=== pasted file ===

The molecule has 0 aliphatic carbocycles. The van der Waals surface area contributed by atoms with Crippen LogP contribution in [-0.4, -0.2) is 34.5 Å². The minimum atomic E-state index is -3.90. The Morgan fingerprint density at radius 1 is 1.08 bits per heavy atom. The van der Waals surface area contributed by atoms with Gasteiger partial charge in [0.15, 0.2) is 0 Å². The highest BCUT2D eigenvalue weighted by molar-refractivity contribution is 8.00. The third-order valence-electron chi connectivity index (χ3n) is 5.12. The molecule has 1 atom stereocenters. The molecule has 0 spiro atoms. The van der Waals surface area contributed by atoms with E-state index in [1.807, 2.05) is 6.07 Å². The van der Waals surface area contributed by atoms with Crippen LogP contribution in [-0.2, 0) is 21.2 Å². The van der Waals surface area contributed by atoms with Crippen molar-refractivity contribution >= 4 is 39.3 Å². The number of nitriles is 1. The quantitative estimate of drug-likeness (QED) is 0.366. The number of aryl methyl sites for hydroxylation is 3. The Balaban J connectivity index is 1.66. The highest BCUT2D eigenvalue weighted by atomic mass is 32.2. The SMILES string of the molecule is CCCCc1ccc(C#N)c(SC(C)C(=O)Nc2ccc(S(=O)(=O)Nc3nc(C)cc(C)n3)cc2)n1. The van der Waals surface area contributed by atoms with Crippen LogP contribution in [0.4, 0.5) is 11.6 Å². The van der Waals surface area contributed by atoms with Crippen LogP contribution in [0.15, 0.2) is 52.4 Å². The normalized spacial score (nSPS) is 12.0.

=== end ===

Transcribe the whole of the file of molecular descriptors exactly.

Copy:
The molecule has 0 aliphatic carbocycles. The van der Waals surface area contributed by atoms with Crippen LogP contribution in [-0.4, -0.2) is 34.5 Å². The minimum atomic E-state index is -3.90. The Morgan fingerprint density at radius 1 is 1.08 bits per heavy atom. The van der Waals surface area contributed by atoms with Gasteiger partial charge in [0.15, 0.2) is 0 Å². The highest BCUT2D eigenvalue weighted by molar-refractivity contribution is 8.00. The third-order valence-electron chi connectivity index (χ3n) is 5.12. The molecule has 1 atom stereocenters. The molecule has 0 spiro atoms. The van der Waals surface area contributed by atoms with E-state index in [1.807, 2.05) is 6.07 Å². The van der Waals surface area contributed by atoms with Crippen LogP contribution in [-0.2, 0) is 21.2 Å². The van der Waals surface area contributed by atoms with Crippen molar-refractivity contribution >= 4 is 39.3 Å². The number of nitriles is 1. The quantitative estimate of drug-likeness (QED) is 0.366. The number of aryl methyl sites for hydroxylation is 3. The Balaban J connectivity index is 1.66. The highest BCUT2D eigenvalue weighted by atomic mass is 32.2. The SMILES string of the molecule is CCCCc1ccc(C#N)c(SC(C)C(=O)Nc2ccc(S(=O)(=O)Nc3nc(C)cc(C)n3)cc2)n1. The van der Waals surface area contributed by atoms with Crippen LogP contribution in [0.4, 0.5) is 11.6 Å². The van der Waals surface area contributed by atoms with Crippen LogP contribution in [0.15, 0.2) is 52.4 Å². The normalized spacial score (nSPS) is 12.0.